Magnetoelastic Torque Sensors from MagCanica Provide Secret Sauce for Race Cars & Aircraft 

More than 30 torque sensors from MagCanica ran during the 2022 LeMans 

Magnetoelastic sensor systems from magnetomechanical specialist MagCanica are bringing improved performance to intense rotating machinery including high-profile race cars as well as military aircraft. The company’s torque sensors are designed to provide laboratory-grade accuracy while being able to operate at extremely elevated rotational speeds of 140,000 rpm and higher. 

They have been military-specification certified and put into full production for hovercraft turboshaft engine sensors for the U.S. Navy, also flight-tested on helicopter tail-rotors and are in path towards production with a major helicopter supplier. They have been particularly successful in the world of motorsport. In 2022, more than 30 MacCanica torque sensors ran during the famed Le Mans race and more than 50 were used during the opening race of the Formula 1 series in Bahrain. 

The ability of the MagCanica system is made possible through its non-contact magnetoelastic technology which eliminates the use of strain gauges or phase shift-twist measurement and the various limitations of these methods, the company explains. Basically, a section of the shaft or ring that torque is being applied to, is magnetized in a circular direction a single time prior to use so that it remains circularly magnetized even when no torque is present. This process is the key to the non-invasive aspect of the system as the shaft can now act both as a mechanical torque transmission member and as the primary transducer of the torque sensor system. 

When torque is applied, each of the magnetic domains comprising the circular magnetization is reoriented in proportion to the direction and amplitude of the applied torque as a consequence of a physical principle known as the inverse Wiedemann effect. Upon application of torque, the cumulative reorientation of each magnetic domain in the magnetized section of the shaft results in the formation of an axial component of the circular magnetization, creating an externally detectable magnetic field emerging from the ends of the shaft. Due to the linear proportionality between the torque applied and this external axial magnetic field, a truly non-contact measurement of the torque is achieved by simply measuring the intensity of the external magnetic field using magnetic field sensors and associated signal conditioning circuitry. 

Testing and calibration stand at MagCanica 

Testing and calibration are key aspects of the process at MagCanica. Engineers use an array of sophisticated hydraulic and electrically powered torque testing cells in their product development.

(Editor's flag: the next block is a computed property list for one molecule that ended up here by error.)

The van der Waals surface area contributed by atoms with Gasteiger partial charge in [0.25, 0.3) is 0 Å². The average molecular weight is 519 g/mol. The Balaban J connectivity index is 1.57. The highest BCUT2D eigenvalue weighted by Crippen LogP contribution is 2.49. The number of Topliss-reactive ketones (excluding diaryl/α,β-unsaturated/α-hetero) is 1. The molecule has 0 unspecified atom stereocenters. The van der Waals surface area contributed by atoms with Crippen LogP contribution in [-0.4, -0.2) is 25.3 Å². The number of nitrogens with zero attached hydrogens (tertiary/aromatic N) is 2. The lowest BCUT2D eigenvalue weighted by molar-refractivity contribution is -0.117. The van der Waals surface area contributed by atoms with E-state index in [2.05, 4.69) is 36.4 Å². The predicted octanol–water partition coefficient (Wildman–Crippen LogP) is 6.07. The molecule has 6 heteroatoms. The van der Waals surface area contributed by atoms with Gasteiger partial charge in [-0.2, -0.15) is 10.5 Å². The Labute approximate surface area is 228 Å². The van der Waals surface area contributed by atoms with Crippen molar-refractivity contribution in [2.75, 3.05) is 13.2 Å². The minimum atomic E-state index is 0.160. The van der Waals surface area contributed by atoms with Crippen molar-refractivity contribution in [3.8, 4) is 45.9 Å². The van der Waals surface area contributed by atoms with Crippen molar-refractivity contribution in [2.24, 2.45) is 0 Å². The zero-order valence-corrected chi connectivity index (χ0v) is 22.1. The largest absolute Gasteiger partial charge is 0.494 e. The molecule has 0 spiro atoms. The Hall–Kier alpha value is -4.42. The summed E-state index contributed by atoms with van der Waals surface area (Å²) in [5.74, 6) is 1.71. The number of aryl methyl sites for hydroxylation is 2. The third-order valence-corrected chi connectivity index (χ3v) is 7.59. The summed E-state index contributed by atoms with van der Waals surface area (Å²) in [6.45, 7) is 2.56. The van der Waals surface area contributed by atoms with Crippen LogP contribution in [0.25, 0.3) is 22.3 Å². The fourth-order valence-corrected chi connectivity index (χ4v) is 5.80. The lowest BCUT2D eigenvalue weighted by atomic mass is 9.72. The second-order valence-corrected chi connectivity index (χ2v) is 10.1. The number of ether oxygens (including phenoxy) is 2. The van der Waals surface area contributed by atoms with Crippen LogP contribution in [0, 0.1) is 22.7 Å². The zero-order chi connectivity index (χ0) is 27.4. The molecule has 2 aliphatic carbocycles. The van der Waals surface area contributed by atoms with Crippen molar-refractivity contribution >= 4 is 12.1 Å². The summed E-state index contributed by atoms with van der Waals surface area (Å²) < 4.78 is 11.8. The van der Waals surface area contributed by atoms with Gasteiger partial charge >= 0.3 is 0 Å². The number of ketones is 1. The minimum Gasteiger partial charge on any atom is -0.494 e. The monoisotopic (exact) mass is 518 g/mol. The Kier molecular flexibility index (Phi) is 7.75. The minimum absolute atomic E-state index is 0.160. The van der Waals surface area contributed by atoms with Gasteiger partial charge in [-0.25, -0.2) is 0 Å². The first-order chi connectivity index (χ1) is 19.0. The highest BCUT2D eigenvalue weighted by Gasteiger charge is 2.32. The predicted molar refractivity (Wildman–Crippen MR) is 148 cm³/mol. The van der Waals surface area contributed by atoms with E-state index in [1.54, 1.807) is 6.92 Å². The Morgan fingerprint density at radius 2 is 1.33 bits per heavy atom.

A key supplier to MagCanica is PNI Sensor, whose magneto-inductive sensor technology is integrated into MagCanica’s torque sensor systems for Formula 1 race cars, used in its innovative driveshaft, clutch shaft and shaft torque sensor systems to accurately measure both steady-state and transient torque levels, helping race teams optimize powertrain performance and driveability. 

“The team at PNI worked closely with our engineers to customize their high-performance magnetic sensors to our exacting specifications,” said Sami Bitar, president and co-founder of MagCanica, when the collaboration was announced in 2021. “This close collaboration supports our mission to deliver the most lightweight, compact and accurate systems for our Formula 1 race team customers.” 

“Our team of highly experienced engineers takes a holistic approach and supports our customers’ system accuracy and long-term reliability requirements,” said Robin Stoecker, director of marketing at PNI Sensor. “We’re proud that MagCanica is using our expertise and field-tested sensor hardware and applying it to a highly specialized and demanding application like automotive racing systems.” 

A product-focused technology company founded in 2000, MagCanica is based in San Diego, California. It supplies its torque sensor systems to virtually every major racecar manufacturer throughout the world, also to the U.S. Army and Navy in collaboration with aircraft manufacturer Sikorsky, a division of Lockheed-Martin Corporation. 

Derived from the word, magnetomechanics, its name reflects the company’s focus on sensors and measurement systems based on magnetomechanical principles. Magnetomechanics is a branch of applied physics that concerns itself with the natural interactions that occur in many materials between their mechanical and magnetic properties. With its naturally wireless mode of operation, the technology is ideally suited for the development of sensors used to instrument rotating machinery. For more info, see and